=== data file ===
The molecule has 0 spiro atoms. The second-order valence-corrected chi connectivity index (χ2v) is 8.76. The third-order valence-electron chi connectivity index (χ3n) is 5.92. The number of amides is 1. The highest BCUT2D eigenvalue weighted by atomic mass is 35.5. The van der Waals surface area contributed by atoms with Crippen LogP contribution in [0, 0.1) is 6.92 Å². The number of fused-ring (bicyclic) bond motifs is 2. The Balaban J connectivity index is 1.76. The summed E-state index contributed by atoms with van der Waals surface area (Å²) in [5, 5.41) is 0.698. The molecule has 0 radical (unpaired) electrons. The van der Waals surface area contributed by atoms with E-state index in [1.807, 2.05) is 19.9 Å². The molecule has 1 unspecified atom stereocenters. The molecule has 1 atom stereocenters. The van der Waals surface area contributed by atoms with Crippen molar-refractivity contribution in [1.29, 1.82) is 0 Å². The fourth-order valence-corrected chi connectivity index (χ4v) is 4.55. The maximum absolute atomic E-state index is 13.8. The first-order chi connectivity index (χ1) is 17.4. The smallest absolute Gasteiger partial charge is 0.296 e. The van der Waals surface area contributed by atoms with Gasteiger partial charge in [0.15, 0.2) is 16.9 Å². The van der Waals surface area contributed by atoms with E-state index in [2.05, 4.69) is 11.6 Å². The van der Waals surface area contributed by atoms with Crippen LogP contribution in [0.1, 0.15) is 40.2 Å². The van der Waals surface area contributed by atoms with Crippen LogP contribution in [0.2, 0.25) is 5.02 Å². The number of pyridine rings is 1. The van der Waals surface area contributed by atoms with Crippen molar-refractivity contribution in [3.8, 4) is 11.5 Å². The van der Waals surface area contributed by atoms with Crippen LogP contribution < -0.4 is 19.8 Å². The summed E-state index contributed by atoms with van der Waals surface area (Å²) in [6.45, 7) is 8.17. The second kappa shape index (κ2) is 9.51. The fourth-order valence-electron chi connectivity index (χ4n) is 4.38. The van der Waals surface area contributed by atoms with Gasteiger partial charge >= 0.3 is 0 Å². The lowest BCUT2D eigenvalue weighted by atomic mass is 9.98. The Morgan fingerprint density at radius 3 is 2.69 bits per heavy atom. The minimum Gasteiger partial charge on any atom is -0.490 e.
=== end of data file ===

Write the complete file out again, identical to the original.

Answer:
The molecule has 0 spiro atoms. The second-order valence-corrected chi connectivity index (χ2v) is 8.76. The third-order valence-electron chi connectivity index (χ3n) is 5.92. The number of amides is 1. The highest BCUT2D eigenvalue weighted by atomic mass is 35.5. The van der Waals surface area contributed by atoms with Crippen LogP contribution in [0, 0.1) is 6.92 Å². The number of fused-ring (bicyclic) bond motifs is 2. The Balaban J connectivity index is 1.76. The summed E-state index contributed by atoms with van der Waals surface area (Å²) in [5, 5.41) is 0.698. The molecule has 0 radical (unpaired) electrons. The van der Waals surface area contributed by atoms with E-state index in [1.807, 2.05) is 19.9 Å². The molecule has 1 unspecified atom stereocenters. The molecule has 1 atom stereocenters. The van der Waals surface area contributed by atoms with Crippen molar-refractivity contribution in [1.29, 1.82) is 0 Å². The fourth-order valence-corrected chi connectivity index (χ4v) is 4.55. The maximum absolute atomic E-state index is 13.8. The first-order chi connectivity index (χ1) is 17.4. The smallest absolute Gasteiger partial charge is 0.296 e. The van der Waals surface area contributed by atoms with Gasteiger partial charge in [0.15, 0.2) is 16.9 Å². The van der Waals surface area contributed by atoms with E-state index in [2.05, 4.69) is 11.6 Å². The van der Waals surface area contributed by atoms with Crippen LogP contribution in [0.1, 0.15) is 40.2 Å². The van der Waals surface area contributed by atoms with Crippen LogP contribution in [0.2, 0.25) is 5.02 Å². The number of pyridine rings is 1. The van der Waals surface area contributed by atoms with Crippen molar-refractivity contribution in [3.8, 4) is 11.5 Å². The van der Waals surface area contributed by atoms with Crippen LogP contribution < -0.4 is 19.8 Å². The summed E-state index contributed by atoms with van der Waals surface area (Å²) in [6.45, 7) is 8.17. The second kappa shape index (κ2) is 9.51. The fourth-order valence-electron chi connectivity index (χ4n) is 4.38. The van der Waals surface area contributed by atoms with Gasteiger partial charge >= 0.3 is 0 Å². The lowest BCUT2D eigenvalue weighted by atomic mass is 9.98. The Morgan fingerprint density at radius 3 is 2.69 bits per heavy atom. The minimum Gasteiger partial charge on any atom is -0.490 e.